What are the political arguments for helping refugees within the country rather than helping refugee camps abroad?

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Germany currently spends 20 billion euros per year on helping its 2 million refugees. This means that a single refugee costs the German budget around 10 thousand euros, excluding additional contributions by private organizations and charities. At the same time some estimates show that helping a refugee abroad is 10 times less expensive. Likewise it's a lot less controversial and has been done for many decades.

So what are the political arguments for spending money on helping refugees inside the country's borders? Wouldn't we be able to help a lot more people by focusing on being cost-effective?

JonathanReez

Posted 2017-05-11T18:17:17.583

Reputation: 36 466

1Are you suggesting that there are political arguments for sending people back to where they are likely to die from war or genocide or political persecution? Do you not understand why there are refugees? – J Doe – 2017-05-11T18:49:26.890

1@Jdoe no they could be sent back to refugee camps abroad or new camps can be built in low cost locations. Or simply refused entry on account of having spent all our budget on helping countries rebuild themselves. – JonathanReez – 2017-05-11T18:50:41.593

3@JDoe - that's a logical fallacy. In this specific case, most refugees (1) don't go to countries where they would be far more culturally meshed such as other Arab countries or (2) Don't bother stopping at less-desirable countries on the way (Greece, Turkey etc...). IOW, the options are not limited to "stay in Germany or go back to warzone in Syria". – user4012 – 2017-05-11T19:03:30.897

1$10 says the most obvoius correct answer will be shunned (Europe is in the middle of demographic implosion and will go the way of Japan soon if trends continue, so influx of refugees and other immigrants is pretty much the only solution for demographic growth required economically to support retiring Baby Boomer generation) – user4012 – 2017-05-11T19:06:52.407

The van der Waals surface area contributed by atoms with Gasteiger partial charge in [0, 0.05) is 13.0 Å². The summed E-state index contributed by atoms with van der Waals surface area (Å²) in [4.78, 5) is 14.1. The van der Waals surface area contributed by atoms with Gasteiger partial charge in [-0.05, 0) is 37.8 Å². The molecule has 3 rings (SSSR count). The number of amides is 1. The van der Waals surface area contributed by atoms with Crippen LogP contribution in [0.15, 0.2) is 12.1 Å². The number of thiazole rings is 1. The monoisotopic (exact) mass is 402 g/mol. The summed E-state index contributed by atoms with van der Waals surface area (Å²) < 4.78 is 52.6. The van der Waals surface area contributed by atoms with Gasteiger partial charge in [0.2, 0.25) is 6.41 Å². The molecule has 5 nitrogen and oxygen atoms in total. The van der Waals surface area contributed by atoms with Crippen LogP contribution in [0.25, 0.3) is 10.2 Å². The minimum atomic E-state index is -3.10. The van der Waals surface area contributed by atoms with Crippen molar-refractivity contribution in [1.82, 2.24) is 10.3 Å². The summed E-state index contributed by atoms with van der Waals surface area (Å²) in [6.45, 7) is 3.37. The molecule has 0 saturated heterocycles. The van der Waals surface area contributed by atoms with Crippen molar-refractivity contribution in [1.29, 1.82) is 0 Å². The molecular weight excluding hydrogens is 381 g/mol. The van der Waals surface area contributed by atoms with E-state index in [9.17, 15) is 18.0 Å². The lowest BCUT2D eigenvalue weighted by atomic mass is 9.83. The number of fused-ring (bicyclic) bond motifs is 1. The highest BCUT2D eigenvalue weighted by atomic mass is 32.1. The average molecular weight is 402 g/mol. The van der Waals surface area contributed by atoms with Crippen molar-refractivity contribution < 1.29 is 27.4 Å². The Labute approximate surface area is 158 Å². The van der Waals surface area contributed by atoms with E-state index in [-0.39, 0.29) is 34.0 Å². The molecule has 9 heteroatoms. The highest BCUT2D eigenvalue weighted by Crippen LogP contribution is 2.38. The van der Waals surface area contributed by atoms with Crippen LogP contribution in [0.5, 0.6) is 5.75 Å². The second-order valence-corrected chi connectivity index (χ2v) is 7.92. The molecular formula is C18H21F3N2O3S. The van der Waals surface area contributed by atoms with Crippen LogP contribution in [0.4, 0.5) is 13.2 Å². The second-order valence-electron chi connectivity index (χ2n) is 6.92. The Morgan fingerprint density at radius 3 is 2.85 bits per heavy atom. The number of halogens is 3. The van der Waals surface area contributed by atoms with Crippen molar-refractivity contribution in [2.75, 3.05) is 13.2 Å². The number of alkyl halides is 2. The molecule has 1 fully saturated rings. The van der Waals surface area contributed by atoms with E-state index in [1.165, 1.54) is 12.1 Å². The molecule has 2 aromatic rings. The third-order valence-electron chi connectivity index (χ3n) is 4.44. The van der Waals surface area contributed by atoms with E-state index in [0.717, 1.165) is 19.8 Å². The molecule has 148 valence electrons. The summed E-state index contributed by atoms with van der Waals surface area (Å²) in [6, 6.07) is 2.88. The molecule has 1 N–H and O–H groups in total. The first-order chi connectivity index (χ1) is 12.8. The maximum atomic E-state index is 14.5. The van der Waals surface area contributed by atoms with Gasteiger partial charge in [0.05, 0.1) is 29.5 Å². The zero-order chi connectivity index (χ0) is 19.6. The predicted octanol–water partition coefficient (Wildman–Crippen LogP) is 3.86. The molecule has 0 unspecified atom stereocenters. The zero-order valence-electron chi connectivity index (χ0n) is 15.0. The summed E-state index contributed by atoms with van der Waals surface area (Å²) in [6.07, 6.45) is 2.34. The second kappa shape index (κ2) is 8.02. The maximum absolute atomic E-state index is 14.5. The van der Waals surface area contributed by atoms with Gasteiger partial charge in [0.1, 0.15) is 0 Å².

@user4012 The question is not "Why don't refugees go somewhere else?" or "Why don't other countries accept refugees?", the question is "What are the political arguments for helping refugees within the country rather than helping refugee camps abroad?" Literally, the questioner wants justifications for sending them back where they came, and not to another country. – J Doe – 2017-05-11T19:13:01.607

2@JDoe - the question said absolutely nothing about "sending them back". It simply said "abroad". The "back" was you projecting your own views on it. – user4012 – 2017-05-11T19:20:36.427

1Why would sending the goods to these other countries be cheaper than distributing the goods to refugees in your own country? For the most part, countries don't actually pay the cost of moving the refugees to them, refugees move on their own, so the cost of "moving" a refugee from their own country to yours is $0. Moving them back, THAT would cost a lot of money. – Erik – 2017-05-12T07:35:59.043

1@Erik goods are the cheapest part. Local accommodation, personnel, integration efforts, etc, cost the bulk of the money. Not to mention the controversy of bringing foreigners over. – JonathanReez – 2017-05-12T07:46:16.273

@JonathanReez but doing those things far away from your own country is still more expensive, right? Sending your local workers abroad is more expensive than having them work where they are. Many of the countries directly surrounding crisis zones are so full of refugees that money is no help to them; they need goods and manpower. (Or they are completely empty of refugees because they refuse to help them, so money still wouldn't solve anything) – Erik – 2017-05-12T07:54:49.760

1@Erik what happened to all the charities that used to save people from hunger in Africa? Surely they've managed to work fine abroad? Wasn't there a slogan about how a dollar a day could feed a child? – JonathanReez – 2017-05-12T07:57:41.390

@JonathanReez there's a big difference between supporting people in a village with relative stability and supporting refugees in a chaotic environment. You can support workers abroad for a few thousands dollars a month easily, but supporting a soldier costs WAY more for the same reason. – Erik – 2017-05-12T08:01:30.107

1@Erik - it's still far far far cheaper to hire a worker AND buy food AND buy goods in a random poor Middle Eastern country than in Germany. Basic facts of economics. Look up average salaries. – user4012 – 2017-05-12T15:56:53.880